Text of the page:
The COVID-19 pandemic has caused many organisations to embrace video conferencing and audio solutions to replace their traditional face-to-face meetings.

Schools, businesses, even family, have had to discover and implement these solutions with little to no help from the organisations or their regular IT provider. In a rush to get ‘stuff done’, many people have become unwitting participants in a game of cat and mouse with hackers and people who just want to cause mischief.

The company now associated forevermore with this is Zoom. Zoom was started in 2011 and is by no means news to the video conferencing and audio solutions market. In a crowded market full of established players, they created a successful business built around simplicity and ease of use.

This strive for simplicity allowed the developers to take chances and ‘break now, fix later’. This approach was successful and typical of many IT startups of the time.

So what happened?

In February and March of 2020, with the World descending into a lockdown, organisations that had never considered a video calling service needed to find a solution fast, and one that allowed staff to work quickly and remotely from anywhere. As is often the case, good marketing creates a buzz all of its own. Before long, Zoom saw daily user numbers increase 10 fold. Zoom had a free tier that worked for many people and was easy to use and setup. In less than 2 months, Zoom had gone from a niche player to a generic way to describe a video meeting, much in the same way we use ‘Google’ to describe web search. What could possibly go wrong?

The Rise of Zoom Bombing and more….

Having a whole new phrase being used to describe your product is normally a good thing. All publicity is good publicity? Zoom found out that this isn’t always the case.

Zoom Bombing is when uninvited participants attend your meeting. Sometimes clothed. Sometimes not. Anything from a business meeting to a Yoga class was fair game. Earnings reports and confidential staff meetings could be listened to by unauthorised users.

People quickly discovered that simple to use and secure don’t always appear in the same sentence.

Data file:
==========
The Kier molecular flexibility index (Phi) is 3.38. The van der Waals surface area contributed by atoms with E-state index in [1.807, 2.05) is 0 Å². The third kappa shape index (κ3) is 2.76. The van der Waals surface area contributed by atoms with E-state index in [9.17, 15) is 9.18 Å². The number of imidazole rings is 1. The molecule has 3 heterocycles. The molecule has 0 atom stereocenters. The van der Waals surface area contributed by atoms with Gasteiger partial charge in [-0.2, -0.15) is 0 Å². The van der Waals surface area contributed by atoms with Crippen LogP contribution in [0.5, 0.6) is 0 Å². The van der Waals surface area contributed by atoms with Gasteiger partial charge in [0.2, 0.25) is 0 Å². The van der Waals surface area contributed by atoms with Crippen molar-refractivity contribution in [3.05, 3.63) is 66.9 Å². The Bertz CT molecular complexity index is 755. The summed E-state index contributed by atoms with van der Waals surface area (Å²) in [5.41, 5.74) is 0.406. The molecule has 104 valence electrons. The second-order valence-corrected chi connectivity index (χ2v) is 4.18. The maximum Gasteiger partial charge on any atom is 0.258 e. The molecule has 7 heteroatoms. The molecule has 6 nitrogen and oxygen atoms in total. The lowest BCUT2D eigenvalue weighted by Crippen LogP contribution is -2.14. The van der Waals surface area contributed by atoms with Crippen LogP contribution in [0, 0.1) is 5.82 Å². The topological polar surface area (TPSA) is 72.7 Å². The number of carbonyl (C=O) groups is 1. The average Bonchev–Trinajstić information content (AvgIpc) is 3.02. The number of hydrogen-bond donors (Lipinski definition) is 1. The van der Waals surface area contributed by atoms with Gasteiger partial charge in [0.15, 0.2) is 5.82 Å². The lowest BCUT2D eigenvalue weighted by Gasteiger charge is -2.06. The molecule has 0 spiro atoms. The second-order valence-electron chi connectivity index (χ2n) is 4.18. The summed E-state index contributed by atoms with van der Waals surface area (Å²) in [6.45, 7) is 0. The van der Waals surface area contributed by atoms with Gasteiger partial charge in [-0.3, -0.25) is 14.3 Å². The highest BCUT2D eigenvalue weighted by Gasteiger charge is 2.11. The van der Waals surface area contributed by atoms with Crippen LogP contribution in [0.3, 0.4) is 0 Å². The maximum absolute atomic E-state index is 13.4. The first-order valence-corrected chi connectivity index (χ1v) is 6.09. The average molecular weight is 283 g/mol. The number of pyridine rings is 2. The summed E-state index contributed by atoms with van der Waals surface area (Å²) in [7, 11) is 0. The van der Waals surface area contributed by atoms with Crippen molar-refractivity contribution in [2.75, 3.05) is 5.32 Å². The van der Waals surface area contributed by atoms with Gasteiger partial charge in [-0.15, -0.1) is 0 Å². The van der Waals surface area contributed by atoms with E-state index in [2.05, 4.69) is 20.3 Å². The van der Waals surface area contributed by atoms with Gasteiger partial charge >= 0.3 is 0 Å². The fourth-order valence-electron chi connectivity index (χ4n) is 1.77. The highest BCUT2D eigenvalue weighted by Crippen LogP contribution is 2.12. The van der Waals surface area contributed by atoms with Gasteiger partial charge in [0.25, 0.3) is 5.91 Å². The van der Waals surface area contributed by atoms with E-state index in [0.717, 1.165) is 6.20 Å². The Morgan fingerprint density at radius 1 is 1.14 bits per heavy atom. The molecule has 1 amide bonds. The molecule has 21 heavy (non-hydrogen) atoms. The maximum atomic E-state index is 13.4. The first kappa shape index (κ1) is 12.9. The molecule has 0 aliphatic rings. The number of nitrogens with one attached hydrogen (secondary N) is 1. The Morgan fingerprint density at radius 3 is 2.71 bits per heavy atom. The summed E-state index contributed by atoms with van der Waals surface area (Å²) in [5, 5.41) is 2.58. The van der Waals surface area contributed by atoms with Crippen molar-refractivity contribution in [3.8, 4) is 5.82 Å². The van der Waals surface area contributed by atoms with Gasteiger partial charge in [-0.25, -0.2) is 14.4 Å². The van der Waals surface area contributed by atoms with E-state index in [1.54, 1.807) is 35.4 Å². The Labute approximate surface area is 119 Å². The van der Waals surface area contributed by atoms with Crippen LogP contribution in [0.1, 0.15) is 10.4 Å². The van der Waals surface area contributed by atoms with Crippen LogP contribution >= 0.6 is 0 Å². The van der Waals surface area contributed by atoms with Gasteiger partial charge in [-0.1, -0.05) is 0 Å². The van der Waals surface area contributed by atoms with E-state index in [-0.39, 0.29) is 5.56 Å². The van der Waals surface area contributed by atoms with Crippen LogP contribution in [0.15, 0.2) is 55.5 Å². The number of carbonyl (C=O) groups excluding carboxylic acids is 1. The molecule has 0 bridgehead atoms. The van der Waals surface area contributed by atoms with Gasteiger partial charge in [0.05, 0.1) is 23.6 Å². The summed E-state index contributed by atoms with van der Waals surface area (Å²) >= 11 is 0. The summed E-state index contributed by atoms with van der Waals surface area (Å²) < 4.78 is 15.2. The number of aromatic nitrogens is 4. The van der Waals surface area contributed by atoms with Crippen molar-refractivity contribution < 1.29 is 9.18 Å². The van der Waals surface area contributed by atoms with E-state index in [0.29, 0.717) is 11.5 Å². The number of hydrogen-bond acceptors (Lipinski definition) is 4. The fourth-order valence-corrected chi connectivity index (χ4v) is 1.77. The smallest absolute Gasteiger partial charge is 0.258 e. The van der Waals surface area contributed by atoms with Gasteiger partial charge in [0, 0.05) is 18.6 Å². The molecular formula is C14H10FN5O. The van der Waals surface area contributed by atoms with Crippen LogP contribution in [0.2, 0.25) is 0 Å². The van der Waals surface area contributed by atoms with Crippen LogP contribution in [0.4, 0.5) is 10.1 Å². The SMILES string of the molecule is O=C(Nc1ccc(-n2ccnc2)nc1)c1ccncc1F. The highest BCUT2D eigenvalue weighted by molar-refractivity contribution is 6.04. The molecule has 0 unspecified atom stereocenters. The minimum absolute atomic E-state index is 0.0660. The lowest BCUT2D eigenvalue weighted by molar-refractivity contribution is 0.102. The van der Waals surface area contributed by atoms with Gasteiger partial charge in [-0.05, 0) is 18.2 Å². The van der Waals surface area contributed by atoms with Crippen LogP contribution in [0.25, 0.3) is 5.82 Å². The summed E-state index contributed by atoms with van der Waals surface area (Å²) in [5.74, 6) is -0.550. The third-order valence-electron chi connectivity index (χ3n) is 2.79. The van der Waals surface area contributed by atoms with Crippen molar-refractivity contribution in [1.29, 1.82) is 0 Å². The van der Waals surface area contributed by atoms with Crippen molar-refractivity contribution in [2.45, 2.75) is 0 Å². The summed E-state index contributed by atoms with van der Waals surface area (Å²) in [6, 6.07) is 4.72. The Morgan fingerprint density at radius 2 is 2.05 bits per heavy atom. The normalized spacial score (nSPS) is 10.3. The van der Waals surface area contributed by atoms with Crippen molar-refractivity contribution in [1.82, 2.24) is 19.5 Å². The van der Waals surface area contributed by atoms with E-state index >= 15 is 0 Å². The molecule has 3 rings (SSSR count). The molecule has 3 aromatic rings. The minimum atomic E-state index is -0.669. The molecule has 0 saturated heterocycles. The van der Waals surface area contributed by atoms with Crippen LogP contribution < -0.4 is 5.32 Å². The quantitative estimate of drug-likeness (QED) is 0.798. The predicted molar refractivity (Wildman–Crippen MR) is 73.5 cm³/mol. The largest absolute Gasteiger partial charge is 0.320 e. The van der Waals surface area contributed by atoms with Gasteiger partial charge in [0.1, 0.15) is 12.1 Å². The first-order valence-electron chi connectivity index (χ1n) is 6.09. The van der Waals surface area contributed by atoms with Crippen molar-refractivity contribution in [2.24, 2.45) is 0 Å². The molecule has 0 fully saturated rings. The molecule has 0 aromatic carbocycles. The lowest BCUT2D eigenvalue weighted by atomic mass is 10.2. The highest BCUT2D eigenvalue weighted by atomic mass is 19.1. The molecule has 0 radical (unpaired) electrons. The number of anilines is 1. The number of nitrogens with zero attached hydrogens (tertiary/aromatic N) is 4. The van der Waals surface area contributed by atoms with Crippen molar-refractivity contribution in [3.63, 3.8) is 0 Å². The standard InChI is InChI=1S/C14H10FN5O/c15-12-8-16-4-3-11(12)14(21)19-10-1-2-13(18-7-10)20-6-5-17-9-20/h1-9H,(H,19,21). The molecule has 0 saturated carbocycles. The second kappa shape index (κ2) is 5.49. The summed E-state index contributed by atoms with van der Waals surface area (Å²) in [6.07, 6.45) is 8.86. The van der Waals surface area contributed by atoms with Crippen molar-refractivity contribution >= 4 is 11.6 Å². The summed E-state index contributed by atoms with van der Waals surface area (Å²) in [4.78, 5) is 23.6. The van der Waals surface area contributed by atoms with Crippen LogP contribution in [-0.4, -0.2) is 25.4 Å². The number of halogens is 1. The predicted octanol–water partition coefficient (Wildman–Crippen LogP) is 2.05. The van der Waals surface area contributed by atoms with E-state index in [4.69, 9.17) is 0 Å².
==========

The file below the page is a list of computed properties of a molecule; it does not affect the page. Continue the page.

Before long, Zoom became a byword for lax security and over-ambitious claims. From the CEO having to clarify what ‘daily average users’ meant to a redefinition of ‘End to End Encryption’, the company was on the defensive.

Scrutiny can, however, lead to positive change. In the last month, Zoom has hired new teams to address the security issues, implemented many new features to improve the product and addressed some of the dubious claims about users and security.

Why does this matter?

In IT, competition often creates opportunities and breaks down barriers to ways of working. Having multiple competitors in a market can accelerate innovation.

Microsoft Teams has evolved rapidly since February with the product roadmap being brought forward at a fast pace. Improvements like ‘Hand up’, custom backgrounds, improved quality, easier setup are all part of the new Microsoft Teams experience.

Microsoft Teams is provided as part of an Office 365 subscription at no extra cost. Staff can safely send out meeting requests to non-MS Teams members, control access to meetings, record presentations and more.

Recommended by Managed IT Service Providers, Microsoft Teams is the go-to video calling and conferencing solution for all businesses who want a secure, robust and easy to use solution.

Contact Future Computers for more information on how to set up and implement your MS Teams environment.

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